- The Washington Times - Thursday, July 1, 2004

Republicans say they are confident they will keep control of the Senate despite a series of events that Democrats say puts them within easy reach of Senate control.

“I’m very optimistic and very encouraged by our opportunity to expand and strengthen the majority in the U.S. Senate,” Sen. George Allen, Virginia Republican and chairman of the National Republican Senatorial Committee, said yesterday. “I’m more enthused every single day.”

With five Democratic senators set to retire in the increasingly Republican-friendly South, Republicans began 2004 with little danger of losing their Senate majority.

But that was before a Republican senatorial candidate dropped out, a couple of surprise Republican retirements and several protracted primary battles tossed a number of comfortable Republican wins into more questionable territory.

Brad Woodhouse, spokesman for the Democratic Senatorial Campaign Committee, has gleefully monitored the shifts and sends out e-mail alerts — sometimes a dozen in a day — detailing the developments for reporters.

“George Allen likes to talk in football analogies,” said Mr. Woodhouse, a basketball fan. “The race for control of the Senate is a jump ball, and we’re ready to meet him at half-court.”

The most notable Senate race to blow up in the faces of Republicans is the one to replace retiring Republican Sen. Peter G. Fitzgerald of Illinois. Democratic candidate Barack Obama has captured the hearts of his party nationally, but Republican candidate Jack Ryan quit the race last month after a judge unsealed his divorce records, which contained his wife’s testimony that he had tried to pressure her into performing sex acts with him while at a strip club.

Two Republican senators that were expected to cruise to re-election instead announced their retirements. One was Sen. Don Nickles of Oklahoma, who was elected to his fourth term in 1998 by 66 percent, and the other was Sen. Ben Nighthorse Campbell of Colorado, who in 1998 was elected to his second term with 62 percent of the vote.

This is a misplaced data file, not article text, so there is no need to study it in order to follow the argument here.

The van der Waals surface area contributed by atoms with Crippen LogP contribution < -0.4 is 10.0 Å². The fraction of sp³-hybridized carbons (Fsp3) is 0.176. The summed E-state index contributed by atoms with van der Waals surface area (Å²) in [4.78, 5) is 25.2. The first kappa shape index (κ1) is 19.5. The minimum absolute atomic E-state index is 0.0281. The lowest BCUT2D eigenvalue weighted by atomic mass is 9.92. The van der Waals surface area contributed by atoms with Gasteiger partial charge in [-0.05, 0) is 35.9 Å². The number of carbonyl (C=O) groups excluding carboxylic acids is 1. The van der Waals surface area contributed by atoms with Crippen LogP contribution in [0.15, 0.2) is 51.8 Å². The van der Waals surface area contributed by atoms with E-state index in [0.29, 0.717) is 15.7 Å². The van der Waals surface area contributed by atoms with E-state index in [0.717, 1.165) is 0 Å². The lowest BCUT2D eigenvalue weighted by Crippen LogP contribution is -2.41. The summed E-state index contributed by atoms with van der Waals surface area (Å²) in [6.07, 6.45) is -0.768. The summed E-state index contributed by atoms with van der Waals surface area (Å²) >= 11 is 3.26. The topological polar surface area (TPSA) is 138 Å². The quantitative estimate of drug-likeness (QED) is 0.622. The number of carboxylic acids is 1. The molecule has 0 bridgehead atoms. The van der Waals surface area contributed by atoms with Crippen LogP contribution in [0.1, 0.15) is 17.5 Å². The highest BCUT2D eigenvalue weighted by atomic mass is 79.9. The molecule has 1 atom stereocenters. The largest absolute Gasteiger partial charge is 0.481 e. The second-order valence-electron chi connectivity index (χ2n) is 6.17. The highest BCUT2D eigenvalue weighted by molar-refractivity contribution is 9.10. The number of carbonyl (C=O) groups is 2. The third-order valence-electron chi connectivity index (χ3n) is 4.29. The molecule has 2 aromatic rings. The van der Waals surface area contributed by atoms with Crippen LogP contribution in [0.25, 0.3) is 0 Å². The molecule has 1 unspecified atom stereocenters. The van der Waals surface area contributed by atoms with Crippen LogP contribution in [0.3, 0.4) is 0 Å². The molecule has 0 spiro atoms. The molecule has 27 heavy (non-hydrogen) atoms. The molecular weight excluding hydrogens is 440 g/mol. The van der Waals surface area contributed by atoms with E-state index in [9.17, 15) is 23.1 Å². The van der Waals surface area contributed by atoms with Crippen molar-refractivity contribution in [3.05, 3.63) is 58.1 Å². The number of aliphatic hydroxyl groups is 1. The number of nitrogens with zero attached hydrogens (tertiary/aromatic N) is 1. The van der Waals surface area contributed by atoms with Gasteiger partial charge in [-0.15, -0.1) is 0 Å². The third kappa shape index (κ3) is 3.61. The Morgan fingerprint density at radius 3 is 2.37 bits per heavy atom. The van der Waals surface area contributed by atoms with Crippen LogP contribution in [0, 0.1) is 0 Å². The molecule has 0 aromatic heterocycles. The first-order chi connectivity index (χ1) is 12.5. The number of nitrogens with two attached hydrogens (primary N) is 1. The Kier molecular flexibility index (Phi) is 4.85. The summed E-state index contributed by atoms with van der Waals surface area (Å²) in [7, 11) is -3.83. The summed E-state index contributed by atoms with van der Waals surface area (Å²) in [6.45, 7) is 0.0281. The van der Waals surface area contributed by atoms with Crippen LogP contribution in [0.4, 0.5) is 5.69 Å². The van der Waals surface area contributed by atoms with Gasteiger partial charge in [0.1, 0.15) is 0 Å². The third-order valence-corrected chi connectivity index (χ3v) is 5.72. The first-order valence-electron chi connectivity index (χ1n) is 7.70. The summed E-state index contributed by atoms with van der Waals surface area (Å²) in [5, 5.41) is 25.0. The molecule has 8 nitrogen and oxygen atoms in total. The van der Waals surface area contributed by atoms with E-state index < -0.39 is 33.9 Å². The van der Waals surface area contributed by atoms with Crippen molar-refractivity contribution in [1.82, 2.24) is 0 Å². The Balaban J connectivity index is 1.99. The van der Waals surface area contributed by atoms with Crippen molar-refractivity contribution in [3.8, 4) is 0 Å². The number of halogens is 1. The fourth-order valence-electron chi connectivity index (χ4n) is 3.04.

Protracted Republican primary battles in several states have brought delight to Democrats, especially those in South Carolina and Colorado.

“There is no doubt that the Senate election is going to be close — one of the closest in history — and control of the Senate at the end of this year is going to be a tossup,” Mr. Woodhouse said.

While cautious about predicting individual races, Mr. Allen said confidently yesterday that Republicans would maintain and widen their control in the Senate.

When considering seats that are not up for re-election, along with those that are generally considered safe, Republicans hold a 44-to-40 seat advantage. A so-called watch list of five seats includes three Republican and two Democratic seats — including those now held by Sen. Barbara Boxer, California Democrat, and Sen. Arlen Specter, Pennsylvania Republican — that are unlikely to change hands.

Control of the Senate is expected to come down to 11 competitive races. Republicans must win just four of those races to maintain control while Democrats must win nine to prevail.

Of those 11 races, Mr. Allen said, seven are in states where President Bush won by seven percentage points or more in the 2000 election. In two more, Florida and Colorado, Republicans are increasingly dominant in state politics.

Only when talking about two races — Illinois and Washington — did Mr. Allen sound less than confident of victory. Republicans have yet to find a replacement for Mr. Ryan in Illinois, and in Washington, Democratic Sen. Patty Murray faces Rep. George Nethercutt, who is untested in statewide races.

However, Mr. Nethercutt is known as a “giant killer” after toppling former House Speaker Tom Foley 10 years ago, Mr. Allen said.

Mr. Woodhouse accused Republicans of “living in the past” and painting a “rosy scenario” after the major congressional victories in 1994.

“This is a far different world politically,” he said. “It’s a far different world for the president than it was in 2002 or even 2000.”

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